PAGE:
(Editors’ note: The Midland Courier is reprinting the columns of the late Atty. Benedicto T. Carantes as a tribute to one of its long-time columnists. This piece was published on Aug. 16, 2009.)
I have always been attracted to older women, particularly motherly types.
I guess it was because my mom smothered her eldest son with love and affection, and maybe because my wife loves no less than I love her.
Strangely, others I fall in love with when they pass on to the great beyond.
I have never thought of Cory Aquino as a great leader, but in death we all happily discover that she loved her people as much as they love her, and that she was a joy to her husband Ninoy, a wonderful mother to her kids, and an understanding mother-in-law, especially to Kris’s husband, James Yap.
James is not of the same gentry as Cory’s other sons-in-law, but Cory made it a point to watch James play for the Purefoods Hotdogs, congratulated him when his team emerged victorious, consoled him in defeat, and always encouraged James to do his very best when playing for the flag and country.
In other words, she went out of her way not just to please favorite daughter Kris, but also to make James a welcome member of the family.
She reminded me a lot of my own mother-in-law, whose daughter married a bum, but always flung open her doors when he and his family came to visit, and was elated to see that he had transformed himself into a civilized lawyer (a contradiction in terms actually) who gave her two good-looking sons she doted upon.
I was overwhelmed with grief when it was announced on television that Eunice Kennedy Shriver had died.
Eunice was the mother of Maria Shriver, writer, champion of causes, wife to California Governor Arnold Z.
In her own right, Eunice championed the plight of cripples, founding them their own special Olympics.
This way they won’t feel useless or even helpless, only different, proudly different.
Eunice is survived by husband Sargeant Shriver, the first United States Peace Corps director, who suffers from Alzheimer’s.
And there is of course, Hillary Clinton, of whom I have mixed feelings, since she can at times come on too strong for comfort.
In her African tour, she was annoyed by a question that asked what was her husband’s take on a particular issue. Her angry reply was that it is she who is the Secretary of State, and not Bill.
All she could have said was her husband did a great job working for the release of two U.S. journalists, and that she was proud of him.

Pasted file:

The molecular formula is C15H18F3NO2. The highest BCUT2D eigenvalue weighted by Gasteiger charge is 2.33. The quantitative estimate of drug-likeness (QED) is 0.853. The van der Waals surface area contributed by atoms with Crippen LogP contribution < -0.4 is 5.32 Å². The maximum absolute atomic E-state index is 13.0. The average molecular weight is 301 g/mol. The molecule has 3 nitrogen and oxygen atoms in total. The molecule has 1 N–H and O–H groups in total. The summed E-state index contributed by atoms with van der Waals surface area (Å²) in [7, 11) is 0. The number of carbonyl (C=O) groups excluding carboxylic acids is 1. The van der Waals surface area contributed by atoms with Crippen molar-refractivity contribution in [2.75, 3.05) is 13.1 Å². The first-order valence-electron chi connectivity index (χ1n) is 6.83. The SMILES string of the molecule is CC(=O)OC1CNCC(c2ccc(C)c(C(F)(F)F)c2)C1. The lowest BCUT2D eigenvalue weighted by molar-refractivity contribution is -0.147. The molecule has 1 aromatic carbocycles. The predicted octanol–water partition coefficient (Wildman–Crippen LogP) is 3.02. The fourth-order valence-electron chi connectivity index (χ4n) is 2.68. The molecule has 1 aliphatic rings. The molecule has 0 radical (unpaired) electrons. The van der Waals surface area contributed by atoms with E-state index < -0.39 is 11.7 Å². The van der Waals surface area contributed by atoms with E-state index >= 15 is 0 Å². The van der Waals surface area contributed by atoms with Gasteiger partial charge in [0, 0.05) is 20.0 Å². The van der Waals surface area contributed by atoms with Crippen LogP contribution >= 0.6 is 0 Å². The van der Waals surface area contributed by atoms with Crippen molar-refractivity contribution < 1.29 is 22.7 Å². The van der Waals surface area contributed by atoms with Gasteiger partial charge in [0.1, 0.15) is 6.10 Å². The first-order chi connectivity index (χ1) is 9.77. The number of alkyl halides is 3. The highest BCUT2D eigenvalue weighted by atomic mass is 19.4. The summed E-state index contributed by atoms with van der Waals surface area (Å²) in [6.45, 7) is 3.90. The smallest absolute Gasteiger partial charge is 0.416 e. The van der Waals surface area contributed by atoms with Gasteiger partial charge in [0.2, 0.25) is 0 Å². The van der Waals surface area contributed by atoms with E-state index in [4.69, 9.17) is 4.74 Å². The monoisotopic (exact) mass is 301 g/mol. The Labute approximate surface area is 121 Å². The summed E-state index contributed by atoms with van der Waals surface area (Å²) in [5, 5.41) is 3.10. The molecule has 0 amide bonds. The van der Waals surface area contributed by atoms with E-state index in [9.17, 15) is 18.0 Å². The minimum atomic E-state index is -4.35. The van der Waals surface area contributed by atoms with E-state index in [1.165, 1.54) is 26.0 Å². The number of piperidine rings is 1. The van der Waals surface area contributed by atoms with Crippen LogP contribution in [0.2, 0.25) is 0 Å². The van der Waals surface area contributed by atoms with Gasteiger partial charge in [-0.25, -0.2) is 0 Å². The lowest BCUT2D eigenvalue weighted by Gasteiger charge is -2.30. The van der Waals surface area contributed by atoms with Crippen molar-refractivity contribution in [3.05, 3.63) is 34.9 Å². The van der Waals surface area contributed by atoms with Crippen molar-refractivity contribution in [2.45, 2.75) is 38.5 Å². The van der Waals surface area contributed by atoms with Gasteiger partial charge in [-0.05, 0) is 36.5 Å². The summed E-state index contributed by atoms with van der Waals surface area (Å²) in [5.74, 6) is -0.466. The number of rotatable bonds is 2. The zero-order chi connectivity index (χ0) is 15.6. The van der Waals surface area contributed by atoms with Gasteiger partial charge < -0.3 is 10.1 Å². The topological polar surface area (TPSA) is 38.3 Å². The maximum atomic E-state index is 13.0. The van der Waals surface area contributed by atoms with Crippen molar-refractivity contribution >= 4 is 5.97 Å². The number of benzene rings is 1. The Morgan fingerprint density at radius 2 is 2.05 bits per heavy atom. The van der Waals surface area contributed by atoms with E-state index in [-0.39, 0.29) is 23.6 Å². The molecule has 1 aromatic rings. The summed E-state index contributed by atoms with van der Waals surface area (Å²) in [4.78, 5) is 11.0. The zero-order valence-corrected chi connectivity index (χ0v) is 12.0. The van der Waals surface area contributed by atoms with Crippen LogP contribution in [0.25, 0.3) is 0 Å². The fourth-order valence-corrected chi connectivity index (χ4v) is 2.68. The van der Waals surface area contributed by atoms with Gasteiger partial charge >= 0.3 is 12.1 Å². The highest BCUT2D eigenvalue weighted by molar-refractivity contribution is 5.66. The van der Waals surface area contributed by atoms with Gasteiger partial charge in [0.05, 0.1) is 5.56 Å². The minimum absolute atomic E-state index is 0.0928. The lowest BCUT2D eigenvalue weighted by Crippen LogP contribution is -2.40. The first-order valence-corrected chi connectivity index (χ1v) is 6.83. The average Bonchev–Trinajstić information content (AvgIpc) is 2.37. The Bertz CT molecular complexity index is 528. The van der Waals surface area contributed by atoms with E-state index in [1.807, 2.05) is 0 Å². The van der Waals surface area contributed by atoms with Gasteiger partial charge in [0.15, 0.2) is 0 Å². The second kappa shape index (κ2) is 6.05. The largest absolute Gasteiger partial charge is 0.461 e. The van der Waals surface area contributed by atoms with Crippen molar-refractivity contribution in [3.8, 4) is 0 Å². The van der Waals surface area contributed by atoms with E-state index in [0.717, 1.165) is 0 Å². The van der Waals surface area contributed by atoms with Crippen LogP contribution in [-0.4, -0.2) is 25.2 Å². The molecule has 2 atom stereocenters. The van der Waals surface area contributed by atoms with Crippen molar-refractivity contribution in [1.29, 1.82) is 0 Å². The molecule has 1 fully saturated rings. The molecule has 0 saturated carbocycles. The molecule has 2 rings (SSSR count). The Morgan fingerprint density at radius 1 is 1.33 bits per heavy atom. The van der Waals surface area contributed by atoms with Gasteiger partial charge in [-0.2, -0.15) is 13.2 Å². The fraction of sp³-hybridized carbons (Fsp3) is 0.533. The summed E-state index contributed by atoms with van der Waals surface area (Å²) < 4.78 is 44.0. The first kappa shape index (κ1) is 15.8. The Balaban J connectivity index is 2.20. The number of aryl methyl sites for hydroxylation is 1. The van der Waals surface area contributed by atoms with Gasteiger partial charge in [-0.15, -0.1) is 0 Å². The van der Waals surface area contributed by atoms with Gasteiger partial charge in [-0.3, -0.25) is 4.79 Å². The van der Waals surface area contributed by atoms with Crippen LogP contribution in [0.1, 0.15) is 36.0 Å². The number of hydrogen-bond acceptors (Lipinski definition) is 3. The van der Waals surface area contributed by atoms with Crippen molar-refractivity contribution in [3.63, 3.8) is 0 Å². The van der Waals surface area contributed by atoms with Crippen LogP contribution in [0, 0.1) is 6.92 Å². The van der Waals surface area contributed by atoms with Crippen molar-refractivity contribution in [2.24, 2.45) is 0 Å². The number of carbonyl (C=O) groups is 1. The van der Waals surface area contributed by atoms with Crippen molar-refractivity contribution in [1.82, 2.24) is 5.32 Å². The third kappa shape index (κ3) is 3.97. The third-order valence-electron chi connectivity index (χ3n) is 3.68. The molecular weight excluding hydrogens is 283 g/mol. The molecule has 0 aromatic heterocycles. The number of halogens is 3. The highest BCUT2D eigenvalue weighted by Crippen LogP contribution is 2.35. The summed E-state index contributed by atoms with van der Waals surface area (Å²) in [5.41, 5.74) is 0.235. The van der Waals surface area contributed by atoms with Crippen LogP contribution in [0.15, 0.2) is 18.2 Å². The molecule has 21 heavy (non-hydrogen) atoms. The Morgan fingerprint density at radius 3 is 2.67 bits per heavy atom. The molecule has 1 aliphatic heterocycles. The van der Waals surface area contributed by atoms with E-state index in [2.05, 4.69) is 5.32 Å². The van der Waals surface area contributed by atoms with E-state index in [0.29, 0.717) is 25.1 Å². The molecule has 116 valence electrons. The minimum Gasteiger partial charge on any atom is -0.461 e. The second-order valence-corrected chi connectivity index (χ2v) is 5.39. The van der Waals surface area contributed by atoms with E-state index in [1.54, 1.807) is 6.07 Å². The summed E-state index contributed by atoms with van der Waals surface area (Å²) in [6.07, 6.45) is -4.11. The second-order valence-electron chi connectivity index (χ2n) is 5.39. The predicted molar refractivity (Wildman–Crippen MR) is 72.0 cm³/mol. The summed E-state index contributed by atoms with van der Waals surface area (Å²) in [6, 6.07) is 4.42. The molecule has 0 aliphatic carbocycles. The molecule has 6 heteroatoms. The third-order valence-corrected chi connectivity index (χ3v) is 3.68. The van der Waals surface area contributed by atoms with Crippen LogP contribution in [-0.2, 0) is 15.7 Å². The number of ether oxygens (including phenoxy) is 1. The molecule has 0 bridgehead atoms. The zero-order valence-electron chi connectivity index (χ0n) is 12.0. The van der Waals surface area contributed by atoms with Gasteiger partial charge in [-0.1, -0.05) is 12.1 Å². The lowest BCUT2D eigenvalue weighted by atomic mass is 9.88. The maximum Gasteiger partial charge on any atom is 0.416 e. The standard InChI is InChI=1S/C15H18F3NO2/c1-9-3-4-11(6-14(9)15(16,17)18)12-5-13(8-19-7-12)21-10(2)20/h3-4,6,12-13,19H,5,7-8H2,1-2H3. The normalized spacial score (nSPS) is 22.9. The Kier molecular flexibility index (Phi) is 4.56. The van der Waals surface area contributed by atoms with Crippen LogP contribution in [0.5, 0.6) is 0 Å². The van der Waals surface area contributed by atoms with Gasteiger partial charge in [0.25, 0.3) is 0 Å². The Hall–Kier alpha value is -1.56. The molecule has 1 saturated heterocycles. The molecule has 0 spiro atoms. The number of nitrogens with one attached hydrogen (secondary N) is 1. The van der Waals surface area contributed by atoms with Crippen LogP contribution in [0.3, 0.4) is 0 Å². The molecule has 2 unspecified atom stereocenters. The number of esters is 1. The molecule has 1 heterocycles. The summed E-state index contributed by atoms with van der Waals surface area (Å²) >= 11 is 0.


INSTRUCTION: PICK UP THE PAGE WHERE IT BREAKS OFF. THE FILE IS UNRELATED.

What is it about most successful women that threatens or offends them when compared to their husbands?
Even my Minda, normally levelheaded, suffers from that syndrome on occasion.
When kidded that it was probably my piano “talents” that attracted her to me, she bluntly retorted that she could play the piano better.
Now I know how the serpent managed to tempt Eve. All the snake had to do was to convince her that the rib is more superior than the prototype.
Even today, the women still believe that myth.
One by one, all my childhood friends are moving into the next world – neighbors and cousins that I grew up with, playing little boys games, swimming in the Lucban river all of our young summers or after a long storm had passed, and in later years turning to girls and other more exciting vices of life.
Even today at my age, I at least hope that maybe I still have a few more good years left, perhaps a decade more, or with fingers crossed, twice that figure.
But looking at the list of friends and cousins gone ahead of me, it seems only my classmates at the old Baguio Central are left standing.
This year alone, I lost two first cousins of whom I have fond memories, and the year before that a first cousin who was like a brother to me, enjoying childhood adventures –together like hiking to Asin, while all our classmates were in school wishing they were with us.
And two years back, within a short span of four months, I lost a sister and a brother, remembering and missing them every time I go to the ancestral home for weekend lunch or dinner.
My sister Marichu always served me the best parts of the meal that my brother Pepito used to cook.
Monday morning, another cousin breathed his last, following two heart attacks that came one after the other.
My cousin Chubby introduced me to “MJ” (I actually liked it, but the last stick I had was in the eighties), taught me mahjong, sabong, pusoy, and red dog, a card game that no one plays anymore.
Chubby’s father was the manager of the old Baguio Hotel, a playground for us cousins for many years.
Here we gambled, ate, and on lucky days, roomed some girls, everything free of charge, including Chinese meals at 10 in the morning, and at 4 in the afternoon.
In some late evenings, we would pick the lock of the freezer of the hotel restaurant and dine on prawns, beef burgers, and fried chicken.
Chubby was a born comedian, and regaled everybody with hilarious tales about life and his own personal escapades.
His Chinese name was Kennong, but he was baptized Albert Ng, and like me, born in Kapangan, Benguet his mother’s hometown.
Name any gambling game and Chubby has played it. But why the name Chubby? It seemed the original Chubby, who was from Aurora Hill, suffered from a foot disability, so thenceforth, every disabled gangmate was called Chubby as in Chubby Checker, the King of Twist – the “cripples” tango.
Please, I say this with fondness and pain in my heart.
At an early age, Chubby was stricken with polio, which is probably why he was his father’s favorite son.
Chubby was a year or two younger than me, and I will miss his jokes and funny stories.
Clan gatherings will never be the same without him.